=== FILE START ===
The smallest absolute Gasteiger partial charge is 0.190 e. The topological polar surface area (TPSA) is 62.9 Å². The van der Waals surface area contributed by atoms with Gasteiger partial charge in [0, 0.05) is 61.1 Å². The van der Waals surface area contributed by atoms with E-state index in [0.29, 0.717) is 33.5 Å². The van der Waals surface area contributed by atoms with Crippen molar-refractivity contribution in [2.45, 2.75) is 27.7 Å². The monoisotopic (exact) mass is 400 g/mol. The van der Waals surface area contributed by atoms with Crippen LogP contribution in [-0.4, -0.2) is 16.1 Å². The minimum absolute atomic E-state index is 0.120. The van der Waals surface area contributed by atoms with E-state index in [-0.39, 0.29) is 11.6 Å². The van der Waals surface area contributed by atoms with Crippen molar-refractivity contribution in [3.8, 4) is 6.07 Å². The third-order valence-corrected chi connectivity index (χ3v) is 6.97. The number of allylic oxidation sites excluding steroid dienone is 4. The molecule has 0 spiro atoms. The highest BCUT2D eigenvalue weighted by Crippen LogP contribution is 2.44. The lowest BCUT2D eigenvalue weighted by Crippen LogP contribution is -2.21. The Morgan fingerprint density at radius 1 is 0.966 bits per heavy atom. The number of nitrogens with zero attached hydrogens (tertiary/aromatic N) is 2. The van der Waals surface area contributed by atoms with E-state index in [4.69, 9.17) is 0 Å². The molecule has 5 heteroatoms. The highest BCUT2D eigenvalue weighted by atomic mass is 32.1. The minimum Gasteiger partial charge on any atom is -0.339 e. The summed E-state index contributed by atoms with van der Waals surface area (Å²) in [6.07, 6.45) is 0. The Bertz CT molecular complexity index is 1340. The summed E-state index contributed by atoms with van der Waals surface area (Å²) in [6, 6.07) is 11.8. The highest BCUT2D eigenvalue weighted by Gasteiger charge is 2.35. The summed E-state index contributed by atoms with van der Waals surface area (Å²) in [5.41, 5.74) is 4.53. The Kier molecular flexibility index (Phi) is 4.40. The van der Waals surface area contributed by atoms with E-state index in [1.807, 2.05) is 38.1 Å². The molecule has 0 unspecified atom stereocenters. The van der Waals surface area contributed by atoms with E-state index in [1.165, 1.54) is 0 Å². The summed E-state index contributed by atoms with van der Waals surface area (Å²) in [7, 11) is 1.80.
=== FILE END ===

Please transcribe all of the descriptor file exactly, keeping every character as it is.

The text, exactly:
The smallest absolute Gasteiger partial charge is 0.190 e. The topological polar surface area (TPSA) is 62.9 Å². The van der Waals surface area contributed by atoms with Gasteiger partial charge in [0, 0.05) is 61.1 Å². The van der Waals surface area contributed by atoms with E-state index in [0.29, 0.717) is 33.5 Å². The van der Waals surface area contributed by atoms with Crippen molar-refractivity contribution in [2.45, 2.75) is 27.7 Å². The monoisotopic (exact) mass is 400 g/mol. The van der Waals surface area contributed by atoms with Crippen LogP contribution in [-0.4, -0.2) is 16.1 Å². The minimum absolute atomic E-state index is 0.120. The van der Waals surface area contributed by atoms with E-state index in [-0.39, 0.29) is 11.6 Å². The van der Waals surface area contributed by atoms with Crippen molar-refractivity contribution in [3.8, 4) is 6.07 Å². The third-order valence-corrected chi connectivity index (χ3v) is 6.97. The number of allylic oxidation sites excluding steroid dienone is 4. The molecule has 0 spiro atoms. The highest BCUT2D eigenvalue weighted by Crippen LogP contribution is 2.44. The lowest BCUT2D eigenvalue weighted by Crippen LogP contribution is -2.21. The Morgan fingerprint density at radius 1 is 0.966 bits per heavy atom. The number of nitrogens with zero attached hydrogens (tertiary/aromatic N) is 2. The van der Waals surface area contributed by atoms with E-state index in [4.69, 9.17) is 0 Å². The molecule has 5 heteroatoms. The highest BCUT2D eigenvalue weighted by atomic mass is 32.1. The minimum Gasteiger partial charge on any atom is -0.339 e. The summed E-state index contributed by atoms with van der Waals surface area (Å²) in [6.07, 6.45) is 0. The Bertz CT molecular complexity index is 1340. The summed E-state index contributed by atoms with van der Waals surface area (Å²) in [6, 6.07) is 11.8. The highest BCUT2D eigenvalue weighted by Gasteiger charge is 2.35. The summed E-state index contributed by atoms with van der Waals surface area (Å²) in [5.41, 5.74) is 4.53. The Kier molecular flexibility index (Phi) is 4.40. The van der Waals surface area contributed by atoms with E-state index in [1.807, 2.05) is 38.1 Å². The molecule has 0 unspecified atom stereocenters. The van der Waals surface area contributed by atoms with E-state index in [1.165, 1.54) is 0 Å². The summed E-state index contributed by atoms with van der Waals surface area (Å²) in [7, 11) is 1.80.